Project Spartan Spear

I’m an advisor to a team of aerospace engineering students at San Jose State University. For their senior design project, they are designing a launch vehicle to take nanosatellites (specifically, 1U and 3U CubeSats) to orbit.  Project Spartan Spear now has a Kickstarter campaign which runs to Feb. 27.

My role as mentor/advisor is in computing and avionics. We have others who cover propulsion and structures, and manufacturing. During the first semester, the team of 7 students did preliminary design of the vehicle, including aerodynamic estimates, projected trajectory, and some early CAD and experiments dealing with components of the engine.  Frankly, a launch vehicle project is so overwhelming that the entire team is now focused on just getting the engine designed, built, and tested.  The bulk of it needs to be done by May 2015, when they graduate.  Experience with other senior design projects shows that they have a life of their own, and testing continues into the summer and fall. There website shows progress in CAD models and preliminary experiments.

This is one of three projects in the aerospace senior design class. In my biased opinion, this is the most intriguing and exciting.  (We actually had to turn students away at the beginning of the fall semester in order to balance the teams; the other two are nanosatellites.)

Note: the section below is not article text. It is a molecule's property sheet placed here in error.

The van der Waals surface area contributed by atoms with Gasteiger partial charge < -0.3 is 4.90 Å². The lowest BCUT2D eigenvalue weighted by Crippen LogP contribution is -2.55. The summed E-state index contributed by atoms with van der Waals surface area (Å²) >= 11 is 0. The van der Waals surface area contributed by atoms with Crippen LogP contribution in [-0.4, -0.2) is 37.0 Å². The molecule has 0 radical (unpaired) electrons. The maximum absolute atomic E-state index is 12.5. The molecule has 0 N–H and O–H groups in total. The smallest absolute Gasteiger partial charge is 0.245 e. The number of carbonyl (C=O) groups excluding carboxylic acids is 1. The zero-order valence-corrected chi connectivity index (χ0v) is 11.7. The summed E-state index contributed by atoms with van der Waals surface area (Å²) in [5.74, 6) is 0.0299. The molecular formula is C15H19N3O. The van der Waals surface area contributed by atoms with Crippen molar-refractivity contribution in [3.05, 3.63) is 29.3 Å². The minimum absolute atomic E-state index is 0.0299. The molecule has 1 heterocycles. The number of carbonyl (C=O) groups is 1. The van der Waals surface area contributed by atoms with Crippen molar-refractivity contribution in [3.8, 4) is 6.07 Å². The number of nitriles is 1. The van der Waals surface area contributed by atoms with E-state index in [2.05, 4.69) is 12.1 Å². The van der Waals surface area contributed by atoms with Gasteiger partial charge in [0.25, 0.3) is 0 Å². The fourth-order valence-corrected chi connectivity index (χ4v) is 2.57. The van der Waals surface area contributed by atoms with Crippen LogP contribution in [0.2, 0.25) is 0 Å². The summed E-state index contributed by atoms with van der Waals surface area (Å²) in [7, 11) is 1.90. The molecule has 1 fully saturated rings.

The difference between this and large launch vehicles like Falcon 9 or Atlas V is that on the large vehicles, CubeSats are treated as secondary payloads, subject to the rules of the primary that is funding the bulk of the launch costs.  This new concept allows CubeSats to be primary payloads, and effectively lets users/developers deploy them on their own schedule to their own selected orbits. Furthermore, this is an air-launch design, which reduces the environmental impact normally associated with launch pads; the impact is primarily as an airport user.

In effect, availability of this sort of launch vehicle allows businesses that understand space benefits and spin-offs to pursue iterative development. Rather than waiting 1 or 2 years between flight bookings, this allows a business to plan a cycle of weeks or months.  The ultimate hope is to service many customers, allowing for several launches per week.

The obvious applications of having such a launch vehicle are iterative development involving: small biologicals, materials, small electronics, etc.  Spartan Spear is a step toward getting regular access to  low Earth orbit , with the intent of jumpstarting product development cycles for these types of innovations, which ultimately will find their way into new terrestrial projects and manned space systems.